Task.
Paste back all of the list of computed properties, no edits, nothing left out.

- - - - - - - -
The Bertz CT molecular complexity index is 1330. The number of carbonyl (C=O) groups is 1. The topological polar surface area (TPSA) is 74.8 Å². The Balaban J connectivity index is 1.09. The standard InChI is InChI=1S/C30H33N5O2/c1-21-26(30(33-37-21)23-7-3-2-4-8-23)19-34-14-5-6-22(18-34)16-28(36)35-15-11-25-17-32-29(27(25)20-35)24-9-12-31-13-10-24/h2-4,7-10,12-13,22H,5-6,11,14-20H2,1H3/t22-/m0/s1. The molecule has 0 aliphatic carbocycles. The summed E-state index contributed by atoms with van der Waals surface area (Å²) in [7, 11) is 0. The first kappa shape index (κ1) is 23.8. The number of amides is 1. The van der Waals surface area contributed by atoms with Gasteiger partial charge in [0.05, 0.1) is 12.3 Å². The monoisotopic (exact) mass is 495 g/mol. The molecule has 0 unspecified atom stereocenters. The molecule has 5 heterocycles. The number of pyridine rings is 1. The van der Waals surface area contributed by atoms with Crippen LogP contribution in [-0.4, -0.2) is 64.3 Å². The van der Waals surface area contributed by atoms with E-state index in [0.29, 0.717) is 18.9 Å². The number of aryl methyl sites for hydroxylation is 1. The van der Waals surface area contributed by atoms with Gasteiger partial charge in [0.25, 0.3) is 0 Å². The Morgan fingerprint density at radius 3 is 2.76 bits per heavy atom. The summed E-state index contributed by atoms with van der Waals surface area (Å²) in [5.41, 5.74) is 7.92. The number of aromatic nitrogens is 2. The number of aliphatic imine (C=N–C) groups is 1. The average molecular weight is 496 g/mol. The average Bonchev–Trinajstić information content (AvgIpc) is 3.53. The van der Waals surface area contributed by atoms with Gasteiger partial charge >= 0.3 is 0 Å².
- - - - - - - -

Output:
The Bertz CT molecular complexity index is 1330. The number of carbonyl (C=O) groups is 1. The topological polar surface area (TPSA) is 74.8 Å². The Balaban J connectivity index is 1.09. The standard InChI is InChI=1S/C30H33N5O2/c1-21-26(30(33-37-21)23-7-3-2-4-8-23)19-34-14-5-6-22(18-34)16-28(36)35-15-11-25-17-32-29(27(25)20-35)24-9-12-31-13-10-24/h2-4,7-10,12-13,22H,5-6,11,14-20H2,1H3/t22-/m0/s1. The molecule has 0 aliphatic carbocycles. The summed E-state index contributed by atoms with van der Waals surface area (Å²) in [7, 11) is 0. The first kappa shape index (κ1) is 23.8. The number of amides is 1. The van der Waals surface area contributed by atoms with Gasteiger partial charge in [0.05, 0.1) is 12.3 Å². The monoisotopic (exact) mass is 495 g/mol. The molecule has 0 unspecified atom stereocenters. The molecule has 5 heterocycles. The number of pyridine rings is 1. The van der Waals surface area contributed by atoms with Crippen LogP contribution in [-0.4, -0.2) is 64.3 Å². The van der Waals surface area contributed by atoms with E-state index in [0.29, 0.717) is 18.9 Å². The number of aryl methyl sites for hydroxylation is 1. The van der Waals surface area contributed by atoms with Gasteiger partial charge in [0.25, 0.3) is 0 Å². The Morgan fingerprint density at radius 3 is 2.76 bits per heavy atom. The summed E-state index contributed by atoms with van der Waals surface area (Å²) in [5.41, 5.74) is 7.92. The number of aromatic nitrogens is 2. The number of aliphatic imine (C=N–C) groups is 1. The average molecular weight is 496 g/mol. The average Bonchev–Trinajstić information content (AvgIpc) is 3.53. The van der Waals surface area contributed by atoms with Gasteiger partial charge >= 0.3 is 0 Å².